Ohio's unemployment rate falls to 7 percent
COLUMBUS, Ohio -- Ohio's unemployment rate has dropped slightly to 7 percent after three consecutive months of holding steady at the same rate.
The state Department of Job and Family Services said Friday that seasonally adjusted joblessness in Ohio was 7 percent in September, down from 7.2 percent in August.
The state's unemployment rate remains below the national rate of 7.8 percent.
The number of unemployed Ohio workers fell by about 7,000, from 413,000 in August to 406,000 last month. The state's non-farm payrolls decreased by 12,800 compared with August's figures.
Ohio saw job gains of more than 1,500 in professional and businesses services last month, while manufacturing lost about 6,400 jobs.
Friday's update on job numbers was the last that the swing state's voters will see before the Nov. 6 election.
Jobless rates fall in 36 W.Va. counties in Sept.
CHARLESTON -- Unemployment rates fell in 36 of West Virginia's 55 counties in September.
WorkForce West Virginia said Friday that 11 counties reported jobless rate increases, while rates were unchanged in eight counties.
Jefferson and Monongalia counties tied for the lowest rate in the state at 5 percent. Clay County's 13.0 percent rate was the highest.
West Virginia's seasonally adjusted unemployment rate was 7.6 percent, up one-tenth of a percentage point from August's rate.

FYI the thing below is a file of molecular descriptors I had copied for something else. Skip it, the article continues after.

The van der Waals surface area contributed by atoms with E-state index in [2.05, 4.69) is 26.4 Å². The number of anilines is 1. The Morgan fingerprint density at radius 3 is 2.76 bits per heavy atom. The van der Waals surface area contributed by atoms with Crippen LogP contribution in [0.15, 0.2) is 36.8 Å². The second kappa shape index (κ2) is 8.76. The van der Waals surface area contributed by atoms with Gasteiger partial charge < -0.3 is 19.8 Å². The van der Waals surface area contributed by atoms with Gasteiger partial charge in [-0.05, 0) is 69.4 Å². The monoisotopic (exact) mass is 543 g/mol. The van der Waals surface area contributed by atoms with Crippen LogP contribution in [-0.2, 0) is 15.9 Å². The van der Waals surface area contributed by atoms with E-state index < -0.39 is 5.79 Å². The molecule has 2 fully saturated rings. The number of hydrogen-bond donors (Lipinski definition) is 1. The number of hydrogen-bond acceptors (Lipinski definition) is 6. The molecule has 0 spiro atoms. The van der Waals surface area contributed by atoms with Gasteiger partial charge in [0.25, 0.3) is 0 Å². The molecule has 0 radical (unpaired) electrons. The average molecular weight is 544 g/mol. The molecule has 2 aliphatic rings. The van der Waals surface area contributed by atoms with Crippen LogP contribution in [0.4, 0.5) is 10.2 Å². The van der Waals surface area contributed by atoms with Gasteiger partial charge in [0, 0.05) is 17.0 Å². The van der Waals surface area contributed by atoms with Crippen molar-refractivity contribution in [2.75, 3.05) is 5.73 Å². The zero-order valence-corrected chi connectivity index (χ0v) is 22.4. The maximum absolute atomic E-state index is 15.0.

Geologist: Appalachian coal's 'glory days' over
CHARLESTON -- An economic geologist says Central Appalachian coal mining has been falling for more than a decade and is never returning to what he calls "the glory days."
Alan Stagg is president Stagg Resource Consultants in Cross Lanes.
He tells The State Journal the decline occurred even without new environmental regulations for coal-fired power plants or mountaintop removal mines.
West Virginia, eastern Kentucky and southeastern Virginia have mined coal for more than a century, and Stagg says they'll likely mine for decades to come. But he says challenges facing the industry go far beyond regulation.
Retail group against revised card settlement
WASHINGTON -- A retail trade group says that a revised version of a proposed multibillion-dollar settlement over fees that MasterCard Inc. and Visa Inc. charge merchants fails to protect retailers from abuse by credit card companies.
The National Retail Federation issued its remarks after reviewing revised settlement terms filed Friday with U.S. District Court in Brooklyn.
Under the settlement disclosed in July, stores will be allowed to charge customers more if they pay with a credit card on transactions in the U.S.
But more than half of the 19 retailers and trade groups that are plaintiffs in the class-action lawsuit say the deal will not stop swipe fees from continuing to rise, hurting both retailers and shoppers.
In a statement, Visa called the settlement a fair and reasonable compromise.